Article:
>> 
>> Even when automatically met - it is important for the NEED/requirement to stay in the list of success criteria so that:
>>  the need is not forgotten (and disappears as tech advances)  and
>> there is a place to attach all the other recommendations (advisory) that are not requirements but that are good to do whenever they can.
>> 
>> 
>> Gregg
>> --------------------------------------------------------
>> Gregg Vanderheiden Ph.D.
>> 
>> 
>> On May 23, 2013, at 2:32 AM, Peter Korn <peter.korn@oracle.com> wrote:
>> 
>>> Gregg,
>>> 
>>> You may have missed a key point I was making - that I'm looking at the WCAG SCs as applied to a native iOS application, and not to a web app running on iOS.
>>> 
>>> That is something we'll need to do a lot more of, thanks to our work and more significantly thanks to the EU & US application of WCAG to non-Web applications.
>>> 
>>> 
>>> Peter
>>> 
>>> On 5/22/2013 9:59 PM, Gregg Vanderheiden wrote:
>>>> 
>>>> Gregg
>>>> --------------------------------------------------------
>>>> Gregg Vanderheiden Ph.D.
>>>> 
>>>> 
>>>> On May 22, 2013, at 8:16 PM, Peter Korn <peter.korn@oracle.com> wrote:
>>>> 
>>>>> Hi gang,
>>>>> 
>>>>> For a (growing?) number of our success criteria, the underlying environment/platform provides support such that it is (no longer) necessary for the application to do anything special.  For example, it is no longer necessary for an application to be self-enlarging to meet SC 1.4.4 Resize Text, since virtually every current version of every browser will do this.  It is only necessary to not be incompatible with that browser feature.
>>>> 
>>>> 
>>>> GV2: Actually, this is not a recent development.   This was true before WCAG even went to last call the first time  (two years before it was adopted) -- and in fact was a condition for accepting that SC at level AA.   So this isn't a recent thing that changed since WCAG was released. 
>>>>  
>>>>> 
>>>>> Thinking now about SC 1.4.2 Audio Control, specifically on iOS, I wonder if we may be in a similar situation.  When I am listening to audio on my iPhone (e.g. listening to a podcast or music), and I use VoiceOver to interact with the phone, while VoiceOver is speaking, it lowers the volume of whatever is playing so that VoiceOver's speech is clearly intelligible.  I haven't measured, but the volume difference may be as great as the 20 dB difference specified by the AAA SC 1.4.7 Low or No Background Audio.
>>>> 
>>>> GV2:  Correct.   And back when WCAG was done this was true of a few applications.  But then and now, the success criterion was needed because it is not always true.   And it is important that, when it is not true, there is another away to achieve this.   At some point in the future when all popular platforms allow this  then it will be something that authors will no longer need to do.   The success criteria were carefully worded so that this would happen.
>>>> 
>>>> 
>>>> 
>>>> Now the question arises as to why the SC 1.4.4 (Large Text) was included in WCAG 2.0 back in 2006 if ZOOM would satisfy this success criterion.     The answer is twofold.
>>>> 1) because it would prevent someone from doing something (intentional or unintentional) to defeat the ZOOM.
>>>> 2) but most importantly - because it would bring to peoples attention (at level AA) that this was an important issue --- and to provide a place to attach advisory techniques that went much further than the success criterion in providing guidance on this important topic.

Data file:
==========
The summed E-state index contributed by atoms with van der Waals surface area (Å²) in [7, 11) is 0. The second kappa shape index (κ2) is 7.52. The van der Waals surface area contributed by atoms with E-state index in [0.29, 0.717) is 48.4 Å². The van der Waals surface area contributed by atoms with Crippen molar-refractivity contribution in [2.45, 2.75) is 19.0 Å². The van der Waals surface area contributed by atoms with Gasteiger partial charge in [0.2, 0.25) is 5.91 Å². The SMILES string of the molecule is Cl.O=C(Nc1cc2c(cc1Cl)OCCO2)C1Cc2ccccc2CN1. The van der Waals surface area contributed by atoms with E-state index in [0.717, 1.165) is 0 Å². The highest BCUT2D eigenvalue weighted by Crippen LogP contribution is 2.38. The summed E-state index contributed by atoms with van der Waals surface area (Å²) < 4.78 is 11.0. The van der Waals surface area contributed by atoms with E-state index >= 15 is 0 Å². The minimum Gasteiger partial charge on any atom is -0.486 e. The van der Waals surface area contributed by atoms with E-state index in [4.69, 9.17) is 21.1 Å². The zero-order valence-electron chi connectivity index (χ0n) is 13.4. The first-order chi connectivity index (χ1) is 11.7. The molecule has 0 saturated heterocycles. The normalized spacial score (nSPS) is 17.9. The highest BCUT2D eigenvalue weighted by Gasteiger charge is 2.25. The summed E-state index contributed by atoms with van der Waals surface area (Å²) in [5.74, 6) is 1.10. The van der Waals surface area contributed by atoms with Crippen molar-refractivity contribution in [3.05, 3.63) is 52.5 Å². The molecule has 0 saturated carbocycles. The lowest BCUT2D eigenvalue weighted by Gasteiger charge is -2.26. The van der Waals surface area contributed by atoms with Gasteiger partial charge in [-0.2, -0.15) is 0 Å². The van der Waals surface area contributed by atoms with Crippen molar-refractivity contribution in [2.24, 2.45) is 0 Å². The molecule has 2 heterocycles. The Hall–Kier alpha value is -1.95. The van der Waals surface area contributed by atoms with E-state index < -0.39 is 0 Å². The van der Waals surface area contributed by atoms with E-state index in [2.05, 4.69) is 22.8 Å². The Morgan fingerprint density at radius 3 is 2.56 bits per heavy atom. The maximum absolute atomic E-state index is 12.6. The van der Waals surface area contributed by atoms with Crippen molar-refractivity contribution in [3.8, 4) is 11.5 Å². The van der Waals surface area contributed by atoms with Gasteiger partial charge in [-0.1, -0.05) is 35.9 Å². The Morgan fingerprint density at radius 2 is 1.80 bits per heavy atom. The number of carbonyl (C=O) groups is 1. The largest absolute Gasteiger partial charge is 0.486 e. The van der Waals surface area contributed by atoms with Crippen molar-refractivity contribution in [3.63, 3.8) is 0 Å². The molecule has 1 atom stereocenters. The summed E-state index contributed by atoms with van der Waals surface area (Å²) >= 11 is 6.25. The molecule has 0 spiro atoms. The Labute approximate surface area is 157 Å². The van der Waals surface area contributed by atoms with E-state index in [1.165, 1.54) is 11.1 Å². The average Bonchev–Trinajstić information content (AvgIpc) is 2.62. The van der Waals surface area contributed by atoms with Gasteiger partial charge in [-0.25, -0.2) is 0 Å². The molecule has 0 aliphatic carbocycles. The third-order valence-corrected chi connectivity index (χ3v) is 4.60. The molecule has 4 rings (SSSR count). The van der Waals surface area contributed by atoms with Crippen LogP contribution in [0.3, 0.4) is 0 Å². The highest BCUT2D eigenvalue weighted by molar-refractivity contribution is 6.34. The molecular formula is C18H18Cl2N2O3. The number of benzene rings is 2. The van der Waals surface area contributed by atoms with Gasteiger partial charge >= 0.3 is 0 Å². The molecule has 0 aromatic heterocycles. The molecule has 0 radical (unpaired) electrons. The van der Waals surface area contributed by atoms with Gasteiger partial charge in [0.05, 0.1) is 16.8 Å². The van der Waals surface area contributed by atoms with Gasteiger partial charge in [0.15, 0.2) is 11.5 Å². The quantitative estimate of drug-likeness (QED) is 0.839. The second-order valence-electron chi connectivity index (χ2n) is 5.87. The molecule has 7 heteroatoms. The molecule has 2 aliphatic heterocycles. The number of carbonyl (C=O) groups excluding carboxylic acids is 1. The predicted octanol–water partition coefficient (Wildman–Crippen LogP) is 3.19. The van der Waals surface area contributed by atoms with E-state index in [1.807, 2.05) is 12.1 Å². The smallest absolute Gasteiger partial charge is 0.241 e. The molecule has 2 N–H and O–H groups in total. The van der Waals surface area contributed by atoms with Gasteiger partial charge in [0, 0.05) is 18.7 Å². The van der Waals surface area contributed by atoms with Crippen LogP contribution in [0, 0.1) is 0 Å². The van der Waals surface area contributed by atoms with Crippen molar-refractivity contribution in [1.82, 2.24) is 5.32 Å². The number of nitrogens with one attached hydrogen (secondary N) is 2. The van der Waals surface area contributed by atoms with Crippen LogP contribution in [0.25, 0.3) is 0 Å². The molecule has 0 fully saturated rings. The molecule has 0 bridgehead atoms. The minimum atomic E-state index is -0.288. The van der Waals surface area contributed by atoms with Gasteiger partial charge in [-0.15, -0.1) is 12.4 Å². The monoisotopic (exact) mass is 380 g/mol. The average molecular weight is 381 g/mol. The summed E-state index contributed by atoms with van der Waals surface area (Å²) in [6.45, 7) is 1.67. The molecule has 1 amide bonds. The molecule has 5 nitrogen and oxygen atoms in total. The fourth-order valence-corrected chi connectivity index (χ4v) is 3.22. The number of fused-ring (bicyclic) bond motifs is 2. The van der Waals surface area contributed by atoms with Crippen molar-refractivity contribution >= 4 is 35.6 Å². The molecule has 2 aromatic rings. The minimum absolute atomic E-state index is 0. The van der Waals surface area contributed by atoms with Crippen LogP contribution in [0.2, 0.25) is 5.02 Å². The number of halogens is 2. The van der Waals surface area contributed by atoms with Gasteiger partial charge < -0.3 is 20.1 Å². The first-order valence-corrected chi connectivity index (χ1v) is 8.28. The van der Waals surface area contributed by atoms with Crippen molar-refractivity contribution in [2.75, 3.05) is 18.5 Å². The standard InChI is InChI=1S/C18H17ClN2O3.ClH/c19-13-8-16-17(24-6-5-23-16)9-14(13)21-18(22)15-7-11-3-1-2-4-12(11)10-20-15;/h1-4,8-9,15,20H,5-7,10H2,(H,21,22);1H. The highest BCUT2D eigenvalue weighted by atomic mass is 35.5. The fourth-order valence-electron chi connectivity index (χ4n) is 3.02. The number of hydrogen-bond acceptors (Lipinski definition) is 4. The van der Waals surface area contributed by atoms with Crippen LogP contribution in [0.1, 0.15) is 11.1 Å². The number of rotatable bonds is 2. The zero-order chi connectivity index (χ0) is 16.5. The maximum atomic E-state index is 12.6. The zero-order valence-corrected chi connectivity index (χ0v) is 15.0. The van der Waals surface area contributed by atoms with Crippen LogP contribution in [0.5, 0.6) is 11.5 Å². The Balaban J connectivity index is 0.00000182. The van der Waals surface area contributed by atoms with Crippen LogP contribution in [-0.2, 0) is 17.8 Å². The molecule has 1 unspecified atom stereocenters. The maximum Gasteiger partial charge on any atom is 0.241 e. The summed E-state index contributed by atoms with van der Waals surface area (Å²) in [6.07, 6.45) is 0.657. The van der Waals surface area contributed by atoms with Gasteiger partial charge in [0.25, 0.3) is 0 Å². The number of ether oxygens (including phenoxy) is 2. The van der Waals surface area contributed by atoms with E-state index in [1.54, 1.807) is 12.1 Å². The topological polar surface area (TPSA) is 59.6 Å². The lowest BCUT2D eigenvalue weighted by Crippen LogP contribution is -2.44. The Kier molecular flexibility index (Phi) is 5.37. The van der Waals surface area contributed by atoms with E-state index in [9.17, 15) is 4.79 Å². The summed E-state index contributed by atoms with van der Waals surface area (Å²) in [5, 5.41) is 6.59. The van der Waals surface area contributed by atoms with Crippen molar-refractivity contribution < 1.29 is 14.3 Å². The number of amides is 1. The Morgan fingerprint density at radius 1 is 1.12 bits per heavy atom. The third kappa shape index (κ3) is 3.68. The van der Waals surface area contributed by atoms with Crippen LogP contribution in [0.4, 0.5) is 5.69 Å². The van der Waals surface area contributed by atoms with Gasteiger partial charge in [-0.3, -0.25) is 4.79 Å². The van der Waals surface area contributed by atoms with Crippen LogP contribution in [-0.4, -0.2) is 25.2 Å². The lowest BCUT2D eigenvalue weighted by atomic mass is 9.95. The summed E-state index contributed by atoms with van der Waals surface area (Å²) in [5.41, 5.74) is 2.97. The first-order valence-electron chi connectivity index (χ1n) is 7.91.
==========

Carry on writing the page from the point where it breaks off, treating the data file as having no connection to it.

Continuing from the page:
>>>>  
>>>>> 
>>>>> So it seems VoiceOver/iOS is addressing the user need behind this SC; though perhaps not addressing it fully...?  I note that, at least in iOS v6.1.4 there doesn't seem to be an option to set the volume level that the "background" audio is lowered to, so the platform doesn't expose the full capability described in Understanding SC 1.4.2.  
>>>>> 
>>>>> Anyway, I'm curious about the TF's thoughts on this.  Specifically:
>>>>> Are we at least close to an analogous situation to SC 1.4.4, where an (iOS) app can rely on the underlying OS to handle the SC?  (of course you would test to ensure compatibility with the feature)
>>>> 
>>>> GV2:  we are getting close (but not there) -- for that one platform.  But since web pages are not written to only be viewed on that platform -- and since it isn't on other platforms  -- I don't see that it has any effect on our guidelines. 
>>>> 
>>>> Also note that when it was true across platforms for 1.4.4 with zoom -- the group still thought it important to include it.
>>>>> Whatever the specific requirements of the SC, have we fundamentally met the user need?  Or does anyone know of specific users for whom the built-in volume-lowering functionality of VoiceOver on iOS is insufficient
>>>> GV2:  since the guidelines are about content across platforms -- what one platform does is not relevant.   We had that issue too back then when Opera had many access features built in but it was only on that platform. 
>>>> 
>>>> Regards
>>>> 
>>>> Gregg
>>>> 
>>>> (we should find a way to capture some of these -- perhaps in a Q&A  or FAQ page on WCAG.   Or put it in Understanding somehow?   
>>>> 
>>>> What do people think? 
>>>> 
>>>> 
>>>> 
>>>>> Regards,
>>>>> 
>>>>> Peter
>>>>> 
>>>>> -- 
>>>>> <oracle_sig_logo.gif>
>>>>> Peter Korn | Accessibility Principal
>>>>> Phone: +1 650 5069522 
>>>>> 500 Oracle Parkway | Redwood City, CA 94064 
>>>>> <green-for-email-sig_0.gif> Oracle is committed to developing practices and products that help protect the environment
>>>> 
>>> 
>>> -- 
>>> <oracle_sig_logo.gif>
>>> Peter Korn | Accessibility Principal
>>> Phone: +1 650 5069522 
>>> 500 Oracle Parkway | Redwood City, CA 94065 
>>> <green-for-email-sig_0.gif> Oracle is committed to developing practices and products that help protect the environment
>> 
> 
> -- 
> <oracle_sig_logo.gif>
> Peter Korn | Accessibility Principal
> Phone: +1 650 5069522 
> 500 Oracle Parkway | Redwood City, CA 94065 
> <green-for-email-sig_0.gif> Oracle is committed to developing practices and products that help protect the environment


Received on Thursday, 23 May 2013 17:24:21 UTC